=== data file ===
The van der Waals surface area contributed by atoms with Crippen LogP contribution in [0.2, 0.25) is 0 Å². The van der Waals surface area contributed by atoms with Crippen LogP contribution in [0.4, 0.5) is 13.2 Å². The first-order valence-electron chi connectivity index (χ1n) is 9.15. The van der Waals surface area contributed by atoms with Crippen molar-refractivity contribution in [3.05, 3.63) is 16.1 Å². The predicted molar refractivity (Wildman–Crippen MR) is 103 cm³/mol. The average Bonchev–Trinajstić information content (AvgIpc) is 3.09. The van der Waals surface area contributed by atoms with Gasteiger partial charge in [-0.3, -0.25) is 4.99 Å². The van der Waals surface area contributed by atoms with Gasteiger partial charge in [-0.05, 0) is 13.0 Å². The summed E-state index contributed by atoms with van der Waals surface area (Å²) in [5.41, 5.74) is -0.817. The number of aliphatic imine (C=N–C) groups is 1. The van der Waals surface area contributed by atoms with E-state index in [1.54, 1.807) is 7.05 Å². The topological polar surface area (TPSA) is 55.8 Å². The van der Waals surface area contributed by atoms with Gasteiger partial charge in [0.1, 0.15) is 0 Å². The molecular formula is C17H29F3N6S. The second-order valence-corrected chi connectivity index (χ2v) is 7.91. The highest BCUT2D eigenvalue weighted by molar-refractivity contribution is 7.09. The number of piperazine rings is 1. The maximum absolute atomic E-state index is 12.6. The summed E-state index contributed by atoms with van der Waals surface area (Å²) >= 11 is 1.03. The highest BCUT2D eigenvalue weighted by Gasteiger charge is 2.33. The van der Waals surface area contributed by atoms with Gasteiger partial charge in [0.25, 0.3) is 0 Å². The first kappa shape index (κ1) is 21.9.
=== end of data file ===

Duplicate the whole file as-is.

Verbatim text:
The van der Waals surface area contributed by atoms with Crippen LogP contribution in [0.2, 0.25) is 0 Å². The van der Waals surface area contributed by atoms with Crippen LogP contribution in [0.4, 0.5) is 13.2 Å². The first-order valence-electron chi connectivity index (χ1n) is 9.15. The van der Waals surface area contributed by atoms with Crippen molar-refractivity contribution in [3.05, 3.63) is 16.1 Å². The predicted molar refractivity (Wildman–Crippen MR) is 103 cm³/mol. The average Bonchev–Trinajstić information content (AvgIpc) is 3.09. The van der Waals surface area contributed by atoms with Gasteiger partial charge in [-0.3, -0.25) is 4.99 Å². The van der Waals surface area contributed by atoms with Gasteiger partial charge in [-0.05, 0) is 13.0 Å². The summed E-state index contributed by atoms with van der Waals surface area (Å²) in [5.41, 5.74) is -0.817. The number of aliphatic imine (C=N–C) groups is 1. The van der Waals surface area contributed by atoms with E-state index in [1.54, 1.807) is 7.05 Å². The topological polar surface area (TPSA) is 55.8 Å². The van der Waals surface area contributed by atoms with Gasteiger partial charge in [0.1, 0.15) is 0 Å². The molecular formula is C17H29F3N6S. The second-order valence-corrected chi connectivity index (χ2v) is 7.91. The highest BCUT2D eigenvalue weighted by molar-refractivity contribution is 7.09. The number of piperazine rings is 1. The maximum absolute atomic E-state index is 12.6. The summed E-state index contributed by atoms with van der Waals surface area (Å²) >= 11 is 1.03. The highest BCUT2D eigenvalue weighted by Gasteiger charge is 2.33. The van der Waals surface area contributed by atoms with Gasteiger partial charge in [0.25, 0.3) is 0 Å². The first kappa shape index (κ1) is 21.9.